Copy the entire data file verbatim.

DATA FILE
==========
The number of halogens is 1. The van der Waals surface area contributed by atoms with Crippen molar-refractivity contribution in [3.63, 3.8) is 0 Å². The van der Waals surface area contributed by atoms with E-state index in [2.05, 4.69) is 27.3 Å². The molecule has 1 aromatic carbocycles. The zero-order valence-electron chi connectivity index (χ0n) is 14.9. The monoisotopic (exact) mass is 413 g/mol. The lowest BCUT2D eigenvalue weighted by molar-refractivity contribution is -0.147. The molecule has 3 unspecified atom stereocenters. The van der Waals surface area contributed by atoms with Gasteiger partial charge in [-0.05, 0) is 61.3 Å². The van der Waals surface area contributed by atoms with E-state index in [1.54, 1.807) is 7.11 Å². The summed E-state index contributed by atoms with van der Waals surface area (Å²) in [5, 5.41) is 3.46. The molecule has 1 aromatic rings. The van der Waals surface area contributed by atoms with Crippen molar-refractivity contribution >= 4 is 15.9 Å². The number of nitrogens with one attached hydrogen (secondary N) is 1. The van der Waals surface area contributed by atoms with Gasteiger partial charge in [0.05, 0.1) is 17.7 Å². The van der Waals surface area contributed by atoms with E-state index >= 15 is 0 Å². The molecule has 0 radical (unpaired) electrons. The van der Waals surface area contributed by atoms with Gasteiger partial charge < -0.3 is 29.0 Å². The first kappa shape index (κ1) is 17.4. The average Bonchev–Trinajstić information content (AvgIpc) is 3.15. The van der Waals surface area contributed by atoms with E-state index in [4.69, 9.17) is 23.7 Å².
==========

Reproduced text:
The number of halogens is 1. The van der Waals surface area contributed by atoms with Crippen molar-refractivity contribution in [3.63, 3.8) is 0 Å². The van der Waals surface area contributed by atoms with E-state index in [2.05, 4.69) is 27.3 Å². The molecule has 1 aromatic carbocycles. The zero-order valence-electron chi connectivity index (χ0n) is 14.9. The monoisotopic (exact) mass is 413 g/mol. The lowest BCUT2D eigenvalue weighted by molar-refractivity contribution is -0.147. The molecule has 3 unspecified atom stereocenters. The van der Waals surface area contributed by atoms with Gasteiger partial charge in [-0.05, 0) is 61.3 Å². The van der Waals surface area contributed by atoms with E-state index in [1.54, 1.807) is 7.11 Å². The summed E-state index contributed by atoms with van der Waals surface area (Å²) in [5, 5.41) is 3.46. The molecule has 1 aromatic rings. The van der Waals surface area contributed by atoms with Crippen molar-refractivity contribution >= 4 is 15.9 Å². The number of nitrogens with one attached hydrogen (secondary N) is 1. The van der Waals surface area contributed by atoms with Gasteiger partial charge in [0.05, 0.1) is 17.7 Å². The van der Waals surface area contributed by atoms with E-state index >= 15 is 0 Å². The molecule has 0 radical (unpaired) electrons. The van der Waals surface area contributed by atoms with Gasteiger partial charge < -0.3 is 29.0 Å². The first kappa shape index (κ1) is 17.4. The average Bonchev–Trinajstić information content (AvgIpc) is 3.15. The van der Waals surface area contributed by atoms with E-state index in [4.69, 9.17) is 23.7 Å².